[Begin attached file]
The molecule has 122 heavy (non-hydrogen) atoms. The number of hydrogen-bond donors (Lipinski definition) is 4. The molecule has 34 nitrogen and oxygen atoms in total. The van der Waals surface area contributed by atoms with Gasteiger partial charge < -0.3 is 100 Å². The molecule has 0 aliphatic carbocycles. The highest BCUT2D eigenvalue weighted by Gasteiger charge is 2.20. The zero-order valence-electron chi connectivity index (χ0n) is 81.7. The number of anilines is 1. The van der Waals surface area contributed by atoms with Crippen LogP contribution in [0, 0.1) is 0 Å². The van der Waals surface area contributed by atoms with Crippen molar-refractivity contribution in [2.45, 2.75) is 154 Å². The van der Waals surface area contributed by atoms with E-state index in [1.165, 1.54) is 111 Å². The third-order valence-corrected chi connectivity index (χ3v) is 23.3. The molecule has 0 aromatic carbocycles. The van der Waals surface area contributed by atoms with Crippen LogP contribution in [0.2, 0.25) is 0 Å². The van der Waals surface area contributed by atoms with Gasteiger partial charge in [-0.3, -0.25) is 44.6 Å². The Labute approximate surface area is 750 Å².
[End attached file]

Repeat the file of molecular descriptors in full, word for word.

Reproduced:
The molecule has 122 heavy (non-hydrogen) atoms. The number of hydrogen-bond donors (Lipinski definition) is 4. The molecule has 34 nitrogen and oxygen atoms in total. The van der Waals surface area contributed by atoms with Gasteiger partial charge < -0.3 is 100 Å². The molecule has 0 aliphatic carbocycles. The highest BCUT2D eigenvalue weighted by Gasteiger charge is 2.20. The zero-order valence-electron chi connectivity index (χ0n) is 81.7. The number of anilines is 1. The van der Waals surface area contributed by atoms with Crippen LogP contribution in [0, 0.1) is 0 Å². The van der Waals surface area contributed by atoms with Crippen molar-refractivity contribution in [2.45, 2.75) is 154 Å². The van der Waals surface area contributed by atoms with E-state index in [1.165, 1.54) is 111 Å². The third-order valence-corrected chi connectivity index (χ3v) is 23.3. The molecule has 0 aromatic carbocycles. The van der Waals surface area contributed by atoms with Crippen LogP contribution in [0.2, 0.25) is 0 Å². The van der Waals surface area contributed by atoms with Gasteiger partial charge in [-0.3, -0.25) is 44.6 Å². The Labute approximate surface area is 750 Å².